Transitional Entrepreneurship

Closes:
Special Issue

Entrepreneurship is not only a critical driver of economic growth and social development (Ahlstrom, Chang, & Cheung, 2019; McCloskey, 2010), but also can represent a life-changing transition for most, if not all, of the entrepreneurs themselves. The term transitional entrepreneurship thus refers to entrepreneurship among members of communities who were able to overcome significant adversity to launch new ventures as pathways to substantive life transitions (Nair & Chen, 2021). Therefore, the goal of this special issue is to draw attention to the entrepreneurial endeavors of the following communities: veterans, immigrants and refugees, women and minorities, individuals from economically distressed communities, and other historically marginalized groups. In doing so, we aim to further examine and describe the concept of transitional entrepreneurship.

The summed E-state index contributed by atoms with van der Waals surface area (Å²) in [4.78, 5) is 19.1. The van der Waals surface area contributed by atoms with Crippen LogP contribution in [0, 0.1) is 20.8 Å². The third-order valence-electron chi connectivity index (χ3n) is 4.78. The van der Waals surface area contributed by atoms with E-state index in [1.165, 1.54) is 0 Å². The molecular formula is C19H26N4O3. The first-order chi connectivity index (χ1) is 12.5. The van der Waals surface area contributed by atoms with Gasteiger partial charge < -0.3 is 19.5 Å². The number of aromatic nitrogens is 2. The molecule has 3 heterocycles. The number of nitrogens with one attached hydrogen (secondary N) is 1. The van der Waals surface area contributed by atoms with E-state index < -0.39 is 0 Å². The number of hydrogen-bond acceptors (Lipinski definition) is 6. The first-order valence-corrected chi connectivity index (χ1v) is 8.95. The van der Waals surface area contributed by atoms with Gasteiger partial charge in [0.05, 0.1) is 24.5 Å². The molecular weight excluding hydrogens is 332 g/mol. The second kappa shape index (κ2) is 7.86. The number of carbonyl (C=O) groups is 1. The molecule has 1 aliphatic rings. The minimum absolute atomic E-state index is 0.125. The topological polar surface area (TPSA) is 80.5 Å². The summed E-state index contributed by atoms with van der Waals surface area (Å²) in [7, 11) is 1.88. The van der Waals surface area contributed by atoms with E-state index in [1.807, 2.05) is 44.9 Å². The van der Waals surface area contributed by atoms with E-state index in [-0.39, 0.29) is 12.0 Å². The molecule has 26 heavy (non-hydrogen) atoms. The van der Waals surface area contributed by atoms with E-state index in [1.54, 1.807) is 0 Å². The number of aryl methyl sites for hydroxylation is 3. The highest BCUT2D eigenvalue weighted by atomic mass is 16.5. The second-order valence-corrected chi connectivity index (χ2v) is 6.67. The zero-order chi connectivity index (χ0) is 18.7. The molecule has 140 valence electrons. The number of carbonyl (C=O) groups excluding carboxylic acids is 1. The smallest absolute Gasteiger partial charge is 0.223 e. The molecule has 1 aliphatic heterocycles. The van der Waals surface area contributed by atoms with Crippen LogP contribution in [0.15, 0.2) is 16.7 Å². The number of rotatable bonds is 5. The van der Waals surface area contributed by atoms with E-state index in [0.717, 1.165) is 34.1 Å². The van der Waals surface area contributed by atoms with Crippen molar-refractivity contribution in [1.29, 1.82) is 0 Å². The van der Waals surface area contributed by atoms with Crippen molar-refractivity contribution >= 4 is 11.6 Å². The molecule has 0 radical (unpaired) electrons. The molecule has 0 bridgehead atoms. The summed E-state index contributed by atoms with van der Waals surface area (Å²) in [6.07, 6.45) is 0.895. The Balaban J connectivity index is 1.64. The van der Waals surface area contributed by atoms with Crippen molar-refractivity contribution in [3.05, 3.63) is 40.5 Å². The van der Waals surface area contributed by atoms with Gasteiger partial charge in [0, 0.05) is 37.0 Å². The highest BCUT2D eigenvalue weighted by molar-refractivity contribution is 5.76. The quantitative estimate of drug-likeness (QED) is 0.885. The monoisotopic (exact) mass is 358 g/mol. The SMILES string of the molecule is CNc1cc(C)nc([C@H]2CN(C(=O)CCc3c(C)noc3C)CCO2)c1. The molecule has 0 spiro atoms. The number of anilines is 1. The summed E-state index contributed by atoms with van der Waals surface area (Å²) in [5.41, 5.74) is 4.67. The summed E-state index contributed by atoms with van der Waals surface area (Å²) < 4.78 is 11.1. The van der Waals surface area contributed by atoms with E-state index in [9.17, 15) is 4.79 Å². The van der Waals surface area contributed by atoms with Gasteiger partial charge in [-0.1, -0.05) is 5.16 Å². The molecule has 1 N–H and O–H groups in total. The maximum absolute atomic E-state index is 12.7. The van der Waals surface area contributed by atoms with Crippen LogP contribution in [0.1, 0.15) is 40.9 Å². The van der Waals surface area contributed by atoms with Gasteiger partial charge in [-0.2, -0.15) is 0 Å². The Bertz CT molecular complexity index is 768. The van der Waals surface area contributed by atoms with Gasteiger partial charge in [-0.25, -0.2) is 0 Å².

Veteran Entrepreneurs. While there are more than 2.5 million military veteran-owned businesses in the USA, they are extremely understudied in the entrepreneurship field (Nair & Chen, 2021). As military personnel are accustomed to situations with life-threatening risks, it is expected that they would be prepared to readily take on the risks associated with staring new ventures. However, the military environment significantly differs from the entrepreneurial environments. While the military environment entails working within a hierarchical structure with clear instructions and procedures, the entrepreneurship process is full of uncertainty and surprises. Such similarities and differences between the military and entrepreneurship environments make the study of veteran entrepreneurs interesting (Cater & Young, 2020). More research is needed in this domain to understand how military experience helps and/or hurts new venture creation process, and how transitions to entrepreneurial careers impact veterans’ lives.